April 14, 2014

  • Coming soon: More ways to get to know your doctor

    Last week, the federal government released a massive database capable of providing patients with much more information about their doctors.
    The Centers for Medicare and Medicaid Services, the government agency that runs Medicare, is posting on its website detailed information about how many visits and procedures individual health professionals billed the program for in 2012, and how much they were paid.
    This new trove of data, which covers 880,000 health professionals, adds to a growing body of information available to patients who don’t want to leave choosing a doctor to chance. But to put that information to good use, consumers need to be aware of what is available, what’s missing and how to interpret it.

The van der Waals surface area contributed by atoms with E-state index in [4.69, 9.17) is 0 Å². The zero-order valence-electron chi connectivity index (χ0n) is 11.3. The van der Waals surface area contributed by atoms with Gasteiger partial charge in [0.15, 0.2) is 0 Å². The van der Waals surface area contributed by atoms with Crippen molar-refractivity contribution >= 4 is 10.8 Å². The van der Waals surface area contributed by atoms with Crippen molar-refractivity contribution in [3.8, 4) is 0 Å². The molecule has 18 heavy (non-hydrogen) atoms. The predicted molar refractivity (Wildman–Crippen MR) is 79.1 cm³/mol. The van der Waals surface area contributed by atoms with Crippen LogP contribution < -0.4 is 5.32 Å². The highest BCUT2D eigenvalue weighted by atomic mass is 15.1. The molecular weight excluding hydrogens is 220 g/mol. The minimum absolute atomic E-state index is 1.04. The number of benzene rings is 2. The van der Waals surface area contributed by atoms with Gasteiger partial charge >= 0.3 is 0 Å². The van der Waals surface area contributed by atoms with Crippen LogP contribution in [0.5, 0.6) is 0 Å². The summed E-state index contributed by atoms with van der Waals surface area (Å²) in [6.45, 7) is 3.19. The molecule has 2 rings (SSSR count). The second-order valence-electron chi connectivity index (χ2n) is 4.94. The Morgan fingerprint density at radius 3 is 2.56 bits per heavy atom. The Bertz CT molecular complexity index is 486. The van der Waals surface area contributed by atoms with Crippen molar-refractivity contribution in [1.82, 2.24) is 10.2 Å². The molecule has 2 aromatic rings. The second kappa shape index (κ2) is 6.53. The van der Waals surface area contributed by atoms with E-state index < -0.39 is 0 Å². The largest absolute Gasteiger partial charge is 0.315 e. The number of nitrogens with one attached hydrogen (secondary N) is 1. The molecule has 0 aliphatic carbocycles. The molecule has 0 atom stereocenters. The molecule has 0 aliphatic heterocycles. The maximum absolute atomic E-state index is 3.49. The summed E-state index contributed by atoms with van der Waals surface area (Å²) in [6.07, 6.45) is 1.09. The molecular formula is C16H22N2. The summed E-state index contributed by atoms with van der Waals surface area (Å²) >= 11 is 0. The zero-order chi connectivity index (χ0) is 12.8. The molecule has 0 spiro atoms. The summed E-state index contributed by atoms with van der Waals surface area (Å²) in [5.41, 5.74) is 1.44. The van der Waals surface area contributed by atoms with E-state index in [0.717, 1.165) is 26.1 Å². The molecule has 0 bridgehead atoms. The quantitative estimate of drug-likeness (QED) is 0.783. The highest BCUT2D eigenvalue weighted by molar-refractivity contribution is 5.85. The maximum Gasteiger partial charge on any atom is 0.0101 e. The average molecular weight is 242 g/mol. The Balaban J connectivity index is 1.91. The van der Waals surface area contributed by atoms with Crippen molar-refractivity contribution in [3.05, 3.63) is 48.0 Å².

April 14, 2014

  • HEY HINK: Hateful bullies attempt to muffle free speech

    Hopefully we agree it should be a fundamental right to voice criticism of any religion you wish. And you should have the right to sing the praises of any religion you choose. If criticism of religion is unjust, feel free to make your best argument to prove it. If criticism is just, don’t be afraid to acknowledge and embrace it. If songs of praise are merited, feel free to join in. If not, feel free to ignore them. But no American should participate in curbing free speech just because expression of religious views makes someone uncomfortable.

    April 11, 2014

  • Putting Oklahoma parents in charge

    Oklahoma’s public schools serve many children very well. Still, for various reasons, some students’ needs are better met in private schools, in virtual schools or elsewhere. That is why two state lawmakers have introduced legislation to give parents debit cards, literally, to shop for the educational services that work best for their children.